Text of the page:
Alive in Baghdad was formed with the intent of making the world, and particularly the United States, aware of the Iraqi experience. The body of media available thus far has at best personalized and made comprehensible the occupation force, and at worst, otherized the Iraqis, classifying them as terrorists and encouraging Americans to ask the misleading question “Why do they hate us?” Instead Alive in Baghdad will encourage Westerners to ask questions about the similarity of life between working Americans and working Iraqis, to wonder about the strength of resolve it takes to continue supporting your family against all odds under occupation. We will encounter those who do not join the resistance despite the lack of any viable employment and survival in a manner that remains neutral to the occupation, as well as those who feel the resistance or the occupation are the only options.
Alive in Baghdad will be operating under a Creative Commons Attribution-NonCommercial-ShareAlike License. We believe that by making all of the media created by the project free for distribution, editing, and re-use, we can ensure that the widest audience is able to see this alternative view from Iraq. All media will be hosted by infotage.net and downloadable via Bittorrent when Brian returns from Iraq. It is the Creative Commons element that is one of the main purposes for this journey to Iraq. Many great filmmakers have travelled to Iraq, but because their footage is not available online in raw format for wide distribution, we feel they are not making the impact they could. The Alive in Baghdad Project cannot hope to have the reach of CNN or FoxNews by itself, but we feel that Creative Commons licensing is the best solution to that. It is our hope that if editors and community members around the US and the world have access to this footage they will take it and use it to tell the Iraqis’ stories widely within their communities and amongst their families.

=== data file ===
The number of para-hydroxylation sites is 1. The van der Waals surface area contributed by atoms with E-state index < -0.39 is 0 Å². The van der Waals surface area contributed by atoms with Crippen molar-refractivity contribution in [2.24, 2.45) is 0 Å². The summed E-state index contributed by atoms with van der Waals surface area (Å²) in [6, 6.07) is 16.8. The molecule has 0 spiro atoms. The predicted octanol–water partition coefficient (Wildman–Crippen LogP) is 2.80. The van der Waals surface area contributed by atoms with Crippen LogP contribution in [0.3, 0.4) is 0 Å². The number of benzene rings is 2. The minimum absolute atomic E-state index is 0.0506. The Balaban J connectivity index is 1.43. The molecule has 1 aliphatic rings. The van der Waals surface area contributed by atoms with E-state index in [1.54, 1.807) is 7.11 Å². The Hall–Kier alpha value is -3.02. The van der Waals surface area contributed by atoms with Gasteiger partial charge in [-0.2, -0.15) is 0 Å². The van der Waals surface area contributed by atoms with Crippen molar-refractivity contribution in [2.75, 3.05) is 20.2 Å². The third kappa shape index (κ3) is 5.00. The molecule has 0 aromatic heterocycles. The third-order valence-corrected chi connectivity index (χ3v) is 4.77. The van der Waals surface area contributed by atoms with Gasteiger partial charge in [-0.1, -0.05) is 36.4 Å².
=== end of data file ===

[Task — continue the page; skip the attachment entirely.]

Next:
Brian Conley is a 25 year-old journalist and filmmaker. He is the founder of the Alive in Baghdad Project. During his first trip to Iraq, the Alive in Baghdad Project focused on interviewing Iraqis living in and outside Baghdad. At this point Brian is working on writing articles about the ongoing situation in Iraq and arranging the project’s second phase. Previous to his trip to Iraq, he contributed to or produced seven films, traveled the United States, worked internationally in Quebec City and Guatemala, and has been shooting video for seven years. Through his work with Indymedia he has contributed to several films with international reach, most notably two films about the FTAA, Trading Freedom and more recently The Miami Model. However it is his independent work with the Coalition of Immokalee Workers, the Miami Workers, and other organizations of Communities of Color that most define his dedication to the documentary trade. By providing a space for the voiceless, one works for a stronger dialogue and thus a stronger presence of freedom and democracy in the world. His most recent film to be completed is Libertad y Justicia, para Todos: un centavo mas, about the struggles of migrant workers in south Florida. It is the filmmaker’s hope to return to Iraq in order to continue to expand on his body of work from Iraq. As the situation in Iraq continues to evolve, he hopes to continuing covering Iraq and providing an in-depth look at the perspective of the occupied.
Rob Baker is a 27-year-old nerd who does web design & development for several non-profit organizations in the Boston Area. He maintains a weblog at http://www.simplefuture.org.
Kevin Hart is a 22-year-old videographer and techie who has worked extensively with independent and non-profit media organizations in Florida and throughout the United States. He has worked with Brian on a number of projects including The Miami Model. In addition to videography, Kevin provides computer training and support and is working toward a degree in Cultural Anthropology. He currently edits video associated with the Alive in Baghdad project and administers some portions of the alive in baghdad website.
Tania Mejer is a 26-year-old journalist who has worked at many of Boston’s newspapers, from alt-press to mainstream, weeklies to dailies. She currently works as a copy-editor and freelances as a writer, editor, designer and sometime photographer.